Deploying Multifactor Authentication MFA

MFA, Deploying Multifactor Authentication

Deploying Multifactor Authentication (MFA)


Multifactor authentication (MFA) provides organizations with an effective security control that overcomes the weaknesses of knowledge-based authentication and protects network, application, and data assets in an increasingly sophisticated threat environment. By combining passwords with physical devices and/or biometric measurements, organizations add a layer of strong security and protect themselves against password theft.

Recent advances in multifactor authentication make this technology more accessible to nontechnical end users and allow widespread deployment throughout the organization. Using multifactor authentication may now be as simple as clicking a button on a pop-up window that appears on the smartphone that a user was already carrying. The simplicity of this approach improves security while increasing user satisfaction.

Organizations planning the deployment of multifactor authentication should consider approaching both users and services in a phased approach that prioritizes high-risk users and applications to achieve the greatest benefit as early as possible in the deployment. Communicating frequently with both management and end-users increases the likelihood of a smooth deployment.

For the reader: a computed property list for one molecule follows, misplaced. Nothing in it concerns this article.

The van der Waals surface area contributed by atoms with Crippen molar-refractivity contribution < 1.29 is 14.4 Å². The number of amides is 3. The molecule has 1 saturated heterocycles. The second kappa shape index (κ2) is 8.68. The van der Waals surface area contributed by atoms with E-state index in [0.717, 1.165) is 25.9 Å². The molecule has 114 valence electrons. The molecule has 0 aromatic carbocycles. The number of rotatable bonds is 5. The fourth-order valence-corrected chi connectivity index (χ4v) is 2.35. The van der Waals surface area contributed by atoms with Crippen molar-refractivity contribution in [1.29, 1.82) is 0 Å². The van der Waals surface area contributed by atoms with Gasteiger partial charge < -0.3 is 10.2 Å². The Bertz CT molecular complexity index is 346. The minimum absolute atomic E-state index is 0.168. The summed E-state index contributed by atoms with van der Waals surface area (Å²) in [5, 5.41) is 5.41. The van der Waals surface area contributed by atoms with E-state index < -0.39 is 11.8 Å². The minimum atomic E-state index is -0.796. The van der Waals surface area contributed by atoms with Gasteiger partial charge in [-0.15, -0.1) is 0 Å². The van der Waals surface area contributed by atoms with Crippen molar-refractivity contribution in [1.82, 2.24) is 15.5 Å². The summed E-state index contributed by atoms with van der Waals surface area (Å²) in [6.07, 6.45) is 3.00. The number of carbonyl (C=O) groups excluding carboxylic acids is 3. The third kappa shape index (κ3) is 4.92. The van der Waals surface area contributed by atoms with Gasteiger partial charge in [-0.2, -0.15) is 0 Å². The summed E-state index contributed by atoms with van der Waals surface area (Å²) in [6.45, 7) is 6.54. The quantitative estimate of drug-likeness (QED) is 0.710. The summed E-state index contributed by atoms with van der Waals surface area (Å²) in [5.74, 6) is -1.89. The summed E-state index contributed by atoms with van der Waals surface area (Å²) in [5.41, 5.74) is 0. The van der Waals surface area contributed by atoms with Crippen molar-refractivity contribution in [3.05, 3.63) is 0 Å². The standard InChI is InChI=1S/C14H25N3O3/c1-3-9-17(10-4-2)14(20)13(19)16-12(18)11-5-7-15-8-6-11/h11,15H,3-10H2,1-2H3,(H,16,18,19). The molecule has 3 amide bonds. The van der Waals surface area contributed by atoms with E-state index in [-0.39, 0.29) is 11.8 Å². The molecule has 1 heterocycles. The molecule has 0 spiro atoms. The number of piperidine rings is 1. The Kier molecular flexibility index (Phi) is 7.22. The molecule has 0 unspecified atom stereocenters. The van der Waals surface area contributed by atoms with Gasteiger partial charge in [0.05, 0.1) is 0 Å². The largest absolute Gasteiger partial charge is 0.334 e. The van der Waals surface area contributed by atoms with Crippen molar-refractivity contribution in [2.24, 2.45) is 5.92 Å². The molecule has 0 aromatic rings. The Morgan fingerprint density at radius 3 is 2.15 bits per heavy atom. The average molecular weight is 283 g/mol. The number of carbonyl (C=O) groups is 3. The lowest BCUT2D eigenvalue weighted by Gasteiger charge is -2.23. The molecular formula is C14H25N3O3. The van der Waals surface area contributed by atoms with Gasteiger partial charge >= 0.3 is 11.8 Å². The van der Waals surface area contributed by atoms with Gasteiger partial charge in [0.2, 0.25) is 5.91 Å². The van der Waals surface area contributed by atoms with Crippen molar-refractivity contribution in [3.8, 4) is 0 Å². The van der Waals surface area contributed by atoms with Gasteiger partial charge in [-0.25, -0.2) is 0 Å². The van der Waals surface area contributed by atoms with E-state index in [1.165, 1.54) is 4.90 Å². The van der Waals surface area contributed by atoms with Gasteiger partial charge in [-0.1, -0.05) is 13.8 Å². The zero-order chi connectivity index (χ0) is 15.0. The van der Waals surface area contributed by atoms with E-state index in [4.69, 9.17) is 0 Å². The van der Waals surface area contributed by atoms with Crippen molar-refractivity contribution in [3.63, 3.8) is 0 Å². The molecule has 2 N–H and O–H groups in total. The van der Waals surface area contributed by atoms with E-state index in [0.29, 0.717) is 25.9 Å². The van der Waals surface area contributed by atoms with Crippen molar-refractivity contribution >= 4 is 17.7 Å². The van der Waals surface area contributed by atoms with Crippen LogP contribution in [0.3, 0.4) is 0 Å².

Organizations that rely solely upon passwords for authentication are taking a significant risk in today’s cybersecurity threat environment. While passwords remain a useful component of any organization’s security program, they now fall into the category of “necessary, but not sufficient” as a means of proving user identity. Multifactor authentication approaches, long the realm of classified government agencies, financial institutions, and others with security postures bordering on paranoia are now a critical component of even the most routine technology services.

Data gathered from recent security incidents bears out this claim. In its “2017 Data Breach Investigations Report,” Verizon examined the details of thousands of security incidents that took place in 2016. “81% of confirmed data breaches involved weak, default or stolen passwords,” underscoring the fact that password authentication can simply no longer stand on its own for more than the most inconsequential of services. There is a high likelihood that any service that runs at scale and reliesonly upon password authentication is already compromised by adversaries if the service offers information or resources of any value.

This IDC study provides senior technology leaders with a multifaceted approach to multifactor authentication.

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